Pokemon Cards, Tokenization and Scarcity

Posted by Unspector Blog on Wednesday, May 26, 2021

A Pokemon cards “shortage” is impossible. Yet here we are.

To be blatantly clear: Pokemon cards are - in essence - imprinted 6.3 cm by 8.8 cm pieces of cardboard. Any real shortage would be traceable to a shortage of either cardboard, color or printing capacity. Though this may seem clear to most consumers, the nefarious house of cards (pun intended) and the implications for perceived value of many other tokens of value are much larger than anticipated.

I collected Pokemon trading cards religiously throughout most of elementary school. Therefore I can somewhat remember the appeal of collecting your favorite Pokemon.
In theory trading cards aren’t a new concept and go back to baseball cards (or panini football stickers), which - too - had no inherent value. Their perceived value was created through articial scarcity: often trading card “editions” are only available for a limited time and different trading cards are printed and supplied to the market with differing frequency. When the time is up, no additional cards of this edition are supplied to the market (which could raise the value of all cards of this edition) and during their run a few cards stay ultra rare.

Additionally trading cards based on sports or real life events have an inherent scarcity, since the pool of really good (and therfore sought after) players or events is limited. Trading card games based on fantasy franchises like Magic the Gathering or Pokemon don’t really have this limitation and can - in theory - invent unlimited cards to be distributed in arbitrary batch sizes. Though distributing unlimited cards would dilute the perceived value of everyone holding trading cards (and possibly influencing their friends to hold trading cards as well).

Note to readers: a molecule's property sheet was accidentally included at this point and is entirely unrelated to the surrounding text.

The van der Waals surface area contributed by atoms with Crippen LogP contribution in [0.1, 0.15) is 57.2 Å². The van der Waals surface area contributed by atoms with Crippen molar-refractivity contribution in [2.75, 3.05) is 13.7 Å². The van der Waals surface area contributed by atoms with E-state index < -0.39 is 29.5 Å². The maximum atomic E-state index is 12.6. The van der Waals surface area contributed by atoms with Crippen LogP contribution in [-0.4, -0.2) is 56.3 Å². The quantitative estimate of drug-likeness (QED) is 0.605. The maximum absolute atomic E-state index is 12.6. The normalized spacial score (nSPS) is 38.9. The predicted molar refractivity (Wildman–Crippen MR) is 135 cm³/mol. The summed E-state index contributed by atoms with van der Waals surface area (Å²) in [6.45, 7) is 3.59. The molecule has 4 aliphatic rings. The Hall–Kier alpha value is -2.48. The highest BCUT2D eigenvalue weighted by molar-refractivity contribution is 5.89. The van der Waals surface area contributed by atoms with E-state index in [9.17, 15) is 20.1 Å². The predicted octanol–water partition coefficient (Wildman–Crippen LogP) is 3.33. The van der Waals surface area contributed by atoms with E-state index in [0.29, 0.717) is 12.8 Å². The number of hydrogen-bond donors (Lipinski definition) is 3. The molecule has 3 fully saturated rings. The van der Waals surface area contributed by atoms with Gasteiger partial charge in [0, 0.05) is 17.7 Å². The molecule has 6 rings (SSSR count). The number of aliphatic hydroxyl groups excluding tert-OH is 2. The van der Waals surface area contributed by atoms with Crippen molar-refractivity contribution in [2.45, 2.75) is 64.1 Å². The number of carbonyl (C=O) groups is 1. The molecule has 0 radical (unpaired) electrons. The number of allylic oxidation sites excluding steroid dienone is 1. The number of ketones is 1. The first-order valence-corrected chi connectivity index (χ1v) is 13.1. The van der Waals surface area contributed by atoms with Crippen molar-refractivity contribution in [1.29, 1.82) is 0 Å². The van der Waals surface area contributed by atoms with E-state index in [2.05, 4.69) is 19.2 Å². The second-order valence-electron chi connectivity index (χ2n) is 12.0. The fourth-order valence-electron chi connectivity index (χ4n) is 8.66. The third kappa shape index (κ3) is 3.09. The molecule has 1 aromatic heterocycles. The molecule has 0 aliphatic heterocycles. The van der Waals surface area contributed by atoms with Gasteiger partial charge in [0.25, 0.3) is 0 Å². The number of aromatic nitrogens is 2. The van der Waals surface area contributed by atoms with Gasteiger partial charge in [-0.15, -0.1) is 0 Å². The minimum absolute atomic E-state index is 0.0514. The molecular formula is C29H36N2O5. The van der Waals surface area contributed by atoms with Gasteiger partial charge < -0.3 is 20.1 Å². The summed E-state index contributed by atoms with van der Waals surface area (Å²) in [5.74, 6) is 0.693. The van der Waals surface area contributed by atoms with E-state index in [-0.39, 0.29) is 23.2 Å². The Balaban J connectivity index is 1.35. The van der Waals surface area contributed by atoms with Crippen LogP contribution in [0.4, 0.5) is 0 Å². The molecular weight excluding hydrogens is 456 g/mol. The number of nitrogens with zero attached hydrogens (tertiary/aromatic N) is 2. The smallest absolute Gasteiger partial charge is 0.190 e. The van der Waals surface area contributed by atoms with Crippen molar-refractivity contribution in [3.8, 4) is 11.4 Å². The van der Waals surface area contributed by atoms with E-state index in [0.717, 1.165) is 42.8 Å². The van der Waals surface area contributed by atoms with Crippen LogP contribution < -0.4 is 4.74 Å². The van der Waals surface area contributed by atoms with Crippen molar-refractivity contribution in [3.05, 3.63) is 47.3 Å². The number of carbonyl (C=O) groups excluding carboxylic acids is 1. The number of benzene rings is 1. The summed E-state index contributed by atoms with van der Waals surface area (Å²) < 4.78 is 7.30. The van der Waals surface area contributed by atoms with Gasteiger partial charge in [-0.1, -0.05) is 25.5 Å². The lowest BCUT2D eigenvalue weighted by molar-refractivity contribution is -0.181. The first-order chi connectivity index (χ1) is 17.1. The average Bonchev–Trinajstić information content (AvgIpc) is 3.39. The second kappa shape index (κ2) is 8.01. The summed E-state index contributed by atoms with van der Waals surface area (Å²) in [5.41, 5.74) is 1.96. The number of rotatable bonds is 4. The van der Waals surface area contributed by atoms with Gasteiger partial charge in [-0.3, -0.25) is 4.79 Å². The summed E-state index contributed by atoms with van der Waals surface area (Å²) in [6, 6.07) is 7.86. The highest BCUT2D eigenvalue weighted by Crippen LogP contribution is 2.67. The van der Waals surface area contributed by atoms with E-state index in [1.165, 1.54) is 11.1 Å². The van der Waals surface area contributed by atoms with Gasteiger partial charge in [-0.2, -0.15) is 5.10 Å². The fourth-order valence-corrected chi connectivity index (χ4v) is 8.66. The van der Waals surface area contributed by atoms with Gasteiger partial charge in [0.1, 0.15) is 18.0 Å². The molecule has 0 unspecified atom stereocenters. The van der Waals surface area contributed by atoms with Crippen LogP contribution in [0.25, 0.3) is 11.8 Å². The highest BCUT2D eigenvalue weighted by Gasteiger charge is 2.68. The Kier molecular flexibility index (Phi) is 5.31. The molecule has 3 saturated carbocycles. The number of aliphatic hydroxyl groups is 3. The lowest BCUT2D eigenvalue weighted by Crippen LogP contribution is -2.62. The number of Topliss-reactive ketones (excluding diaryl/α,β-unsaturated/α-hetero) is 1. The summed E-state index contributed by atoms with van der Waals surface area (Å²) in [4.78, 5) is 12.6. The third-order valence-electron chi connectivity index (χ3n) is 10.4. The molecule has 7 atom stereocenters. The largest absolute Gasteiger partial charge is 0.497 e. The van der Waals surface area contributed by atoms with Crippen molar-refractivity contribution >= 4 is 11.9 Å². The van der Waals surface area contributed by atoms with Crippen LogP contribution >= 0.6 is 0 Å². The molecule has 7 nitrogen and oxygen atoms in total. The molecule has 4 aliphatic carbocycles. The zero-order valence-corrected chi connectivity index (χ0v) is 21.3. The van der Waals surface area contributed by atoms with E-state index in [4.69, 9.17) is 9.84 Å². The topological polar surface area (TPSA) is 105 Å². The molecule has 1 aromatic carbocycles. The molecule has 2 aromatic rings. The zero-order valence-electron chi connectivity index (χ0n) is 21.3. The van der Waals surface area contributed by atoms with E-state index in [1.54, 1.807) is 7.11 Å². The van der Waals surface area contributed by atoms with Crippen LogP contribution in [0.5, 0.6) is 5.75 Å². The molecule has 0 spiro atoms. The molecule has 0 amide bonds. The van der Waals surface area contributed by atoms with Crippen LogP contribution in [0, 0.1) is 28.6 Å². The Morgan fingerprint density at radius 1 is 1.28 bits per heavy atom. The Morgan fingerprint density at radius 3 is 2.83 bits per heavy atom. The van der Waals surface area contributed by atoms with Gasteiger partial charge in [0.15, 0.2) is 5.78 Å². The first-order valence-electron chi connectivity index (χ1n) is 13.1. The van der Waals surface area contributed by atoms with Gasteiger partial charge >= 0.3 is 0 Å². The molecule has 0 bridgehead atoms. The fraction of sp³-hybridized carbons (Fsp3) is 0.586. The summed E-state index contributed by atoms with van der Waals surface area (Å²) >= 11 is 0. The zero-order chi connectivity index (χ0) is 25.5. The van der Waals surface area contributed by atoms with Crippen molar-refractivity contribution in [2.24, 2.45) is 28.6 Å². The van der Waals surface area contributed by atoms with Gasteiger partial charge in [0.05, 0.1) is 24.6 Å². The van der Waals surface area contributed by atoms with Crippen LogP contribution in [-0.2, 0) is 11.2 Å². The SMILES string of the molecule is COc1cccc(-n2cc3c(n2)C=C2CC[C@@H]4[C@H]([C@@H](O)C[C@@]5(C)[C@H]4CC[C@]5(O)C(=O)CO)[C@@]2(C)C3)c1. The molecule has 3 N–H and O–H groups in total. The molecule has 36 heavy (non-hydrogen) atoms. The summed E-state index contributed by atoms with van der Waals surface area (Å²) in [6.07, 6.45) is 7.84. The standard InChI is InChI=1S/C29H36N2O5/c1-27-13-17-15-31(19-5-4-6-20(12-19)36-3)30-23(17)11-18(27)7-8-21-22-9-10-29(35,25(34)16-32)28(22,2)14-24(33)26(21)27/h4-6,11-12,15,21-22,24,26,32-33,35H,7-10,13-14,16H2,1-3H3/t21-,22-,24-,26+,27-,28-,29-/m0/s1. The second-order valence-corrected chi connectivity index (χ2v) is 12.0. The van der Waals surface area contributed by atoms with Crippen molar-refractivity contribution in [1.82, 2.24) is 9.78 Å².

This bridges the gap from Pokemon cards to the topic of good monetary policy and further on to crypto currencies and NFTs.

Realistically there cannot be more demand for “Pokemon cards” (or printed banknotes for that matter) than can be produced. So why is anyone believing or accepting the story of a Pokemon cards shortage?
On the other hand: There are crypto currencies or NFTs (which could represent a Pokemon card), which cannot be minted or dropped more often than a defined batch size or for a limited amount of time. Sure some alt-coins are simply a scam and many NFTs are probably a scam, as well. But in theory it is possible to create pokemon cards with inherent scarcity on the blockchain - and it is no stretch to assume that there are people willing to accept this as being valuable, since there are people who are accepting perceived value printed on a piece of paper, with no inherent scarcity at all.

In the end inventing new Pokemons and therefore diluting my perceived value was, what drove 7-year-old me to leave Pokemon behind and buy into the Yu-Gi-Oh! trading cards market. In my mind there are only 151 real Pokemon, but Nintendo decided to invent hundreds more, in turn making my 151 less valuable. Blockchain could be a way to mitigate this perceived value dilution in the future.